Jonathon Hayes was the first tight end under Fry to garner All-Big Ten recognition, making second-team as a junior in 1984, while Marv Cook was the first tight end under Fry to make first-team all-conference in 1987.
Hayes was also the first Iowa player to leave early for the NFL under Fry as the Kansas City Chiefs selected Hayes in the second round of the 1985 NFL draft.
Hayes and Cook both would go on to have long and distinguished careers in the NFL, and now many others have followed them.
Sam LaPorta hopes to join that elite group, but he isn’t finished being a Hawkeye yet.
He still has his senior season to play after having considered leaving early for the NFL, and big things are expected from the Illinois native.
LaPorta led Iowa with 53 catches last season, and it wouldn’t be a surprise if he had more catches this coming season.
Iowa’s offense leaves much to be desired, but to no fault of the 6-foot-4, 249-pound LaPorta, who has made an impact from the moment he joined the team in 2019. He played as a true freshman in 2019 and has been playing a key role ever since.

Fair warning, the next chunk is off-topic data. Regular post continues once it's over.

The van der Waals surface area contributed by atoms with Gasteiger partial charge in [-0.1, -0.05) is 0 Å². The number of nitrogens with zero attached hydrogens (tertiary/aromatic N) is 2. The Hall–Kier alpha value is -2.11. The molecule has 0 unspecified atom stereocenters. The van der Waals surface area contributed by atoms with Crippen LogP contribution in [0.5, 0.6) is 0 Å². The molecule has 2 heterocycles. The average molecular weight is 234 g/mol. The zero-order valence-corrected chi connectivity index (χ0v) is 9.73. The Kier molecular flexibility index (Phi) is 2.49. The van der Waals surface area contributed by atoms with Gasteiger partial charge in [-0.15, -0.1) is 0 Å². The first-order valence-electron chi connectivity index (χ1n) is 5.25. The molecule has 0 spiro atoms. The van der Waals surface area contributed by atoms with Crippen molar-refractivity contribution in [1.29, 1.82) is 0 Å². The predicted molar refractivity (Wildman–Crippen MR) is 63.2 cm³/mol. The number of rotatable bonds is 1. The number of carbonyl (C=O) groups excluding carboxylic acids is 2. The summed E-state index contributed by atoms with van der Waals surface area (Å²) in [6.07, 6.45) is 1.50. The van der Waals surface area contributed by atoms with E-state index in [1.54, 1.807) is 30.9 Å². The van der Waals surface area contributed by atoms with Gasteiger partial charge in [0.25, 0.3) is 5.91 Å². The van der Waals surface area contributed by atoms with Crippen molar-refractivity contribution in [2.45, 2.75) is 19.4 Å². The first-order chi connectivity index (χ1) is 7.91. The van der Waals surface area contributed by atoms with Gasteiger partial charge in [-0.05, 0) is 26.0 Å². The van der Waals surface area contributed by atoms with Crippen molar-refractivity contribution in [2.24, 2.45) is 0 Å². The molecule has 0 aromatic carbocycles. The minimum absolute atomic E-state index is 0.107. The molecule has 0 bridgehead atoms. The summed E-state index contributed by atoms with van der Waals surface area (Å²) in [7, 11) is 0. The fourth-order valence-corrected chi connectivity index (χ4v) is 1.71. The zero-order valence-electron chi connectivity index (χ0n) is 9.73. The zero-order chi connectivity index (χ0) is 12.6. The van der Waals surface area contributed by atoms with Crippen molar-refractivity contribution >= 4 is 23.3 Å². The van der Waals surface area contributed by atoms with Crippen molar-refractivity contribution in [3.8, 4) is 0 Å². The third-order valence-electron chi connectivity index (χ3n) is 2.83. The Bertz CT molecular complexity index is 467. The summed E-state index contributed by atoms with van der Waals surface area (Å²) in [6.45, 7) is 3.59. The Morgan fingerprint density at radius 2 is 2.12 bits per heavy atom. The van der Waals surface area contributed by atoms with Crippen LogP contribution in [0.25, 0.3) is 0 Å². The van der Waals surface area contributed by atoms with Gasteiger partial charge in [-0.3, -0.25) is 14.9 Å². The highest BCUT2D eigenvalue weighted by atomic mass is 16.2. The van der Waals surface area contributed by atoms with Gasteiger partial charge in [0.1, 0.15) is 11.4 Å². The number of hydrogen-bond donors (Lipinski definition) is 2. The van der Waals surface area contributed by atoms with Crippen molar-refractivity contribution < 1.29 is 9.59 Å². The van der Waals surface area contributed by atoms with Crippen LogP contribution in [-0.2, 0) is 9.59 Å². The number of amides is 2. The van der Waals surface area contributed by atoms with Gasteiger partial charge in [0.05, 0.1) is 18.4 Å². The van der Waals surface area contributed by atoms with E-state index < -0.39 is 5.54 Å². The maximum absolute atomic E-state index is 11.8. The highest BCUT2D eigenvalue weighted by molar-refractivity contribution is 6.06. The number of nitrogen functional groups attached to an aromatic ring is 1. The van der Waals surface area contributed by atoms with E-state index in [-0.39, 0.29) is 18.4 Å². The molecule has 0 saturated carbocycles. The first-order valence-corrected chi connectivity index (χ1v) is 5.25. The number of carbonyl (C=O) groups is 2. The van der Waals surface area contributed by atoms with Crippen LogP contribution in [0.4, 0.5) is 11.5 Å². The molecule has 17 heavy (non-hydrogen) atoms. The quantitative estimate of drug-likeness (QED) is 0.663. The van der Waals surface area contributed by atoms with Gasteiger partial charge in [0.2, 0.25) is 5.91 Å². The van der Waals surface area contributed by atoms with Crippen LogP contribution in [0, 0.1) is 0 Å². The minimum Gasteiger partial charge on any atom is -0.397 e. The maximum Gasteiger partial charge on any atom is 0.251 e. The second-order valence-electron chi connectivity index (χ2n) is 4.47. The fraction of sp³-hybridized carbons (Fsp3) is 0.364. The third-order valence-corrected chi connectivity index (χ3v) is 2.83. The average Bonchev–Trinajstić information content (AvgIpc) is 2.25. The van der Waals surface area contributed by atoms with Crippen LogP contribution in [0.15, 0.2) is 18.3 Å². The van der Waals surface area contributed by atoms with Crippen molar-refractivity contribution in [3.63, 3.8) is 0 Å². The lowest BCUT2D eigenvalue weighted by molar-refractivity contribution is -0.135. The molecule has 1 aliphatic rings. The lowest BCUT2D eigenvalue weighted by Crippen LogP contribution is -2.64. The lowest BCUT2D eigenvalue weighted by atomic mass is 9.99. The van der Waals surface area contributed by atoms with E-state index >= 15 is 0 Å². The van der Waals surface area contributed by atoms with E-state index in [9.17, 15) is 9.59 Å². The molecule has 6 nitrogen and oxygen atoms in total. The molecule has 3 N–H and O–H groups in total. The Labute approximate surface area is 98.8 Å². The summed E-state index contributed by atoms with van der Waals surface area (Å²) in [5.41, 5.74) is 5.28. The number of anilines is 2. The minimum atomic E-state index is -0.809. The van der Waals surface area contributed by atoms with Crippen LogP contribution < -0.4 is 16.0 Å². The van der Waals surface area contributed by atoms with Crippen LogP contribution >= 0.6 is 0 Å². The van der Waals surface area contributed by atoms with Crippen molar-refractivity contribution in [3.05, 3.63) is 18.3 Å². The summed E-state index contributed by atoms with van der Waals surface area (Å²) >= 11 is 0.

“I blinked and here I am,” LaPorta said of being a senior. “I told somebody else, the days go slow and the years go fast. You blink and here you are. It’s kind of crazy looking back and seeing the young guys coming into the building and it felt like that was me just yesterday.”
LaPorta, like some of the other star tight ends for Iowa, was lightly recruited coming out of high school where he played mostly as a wide receiver.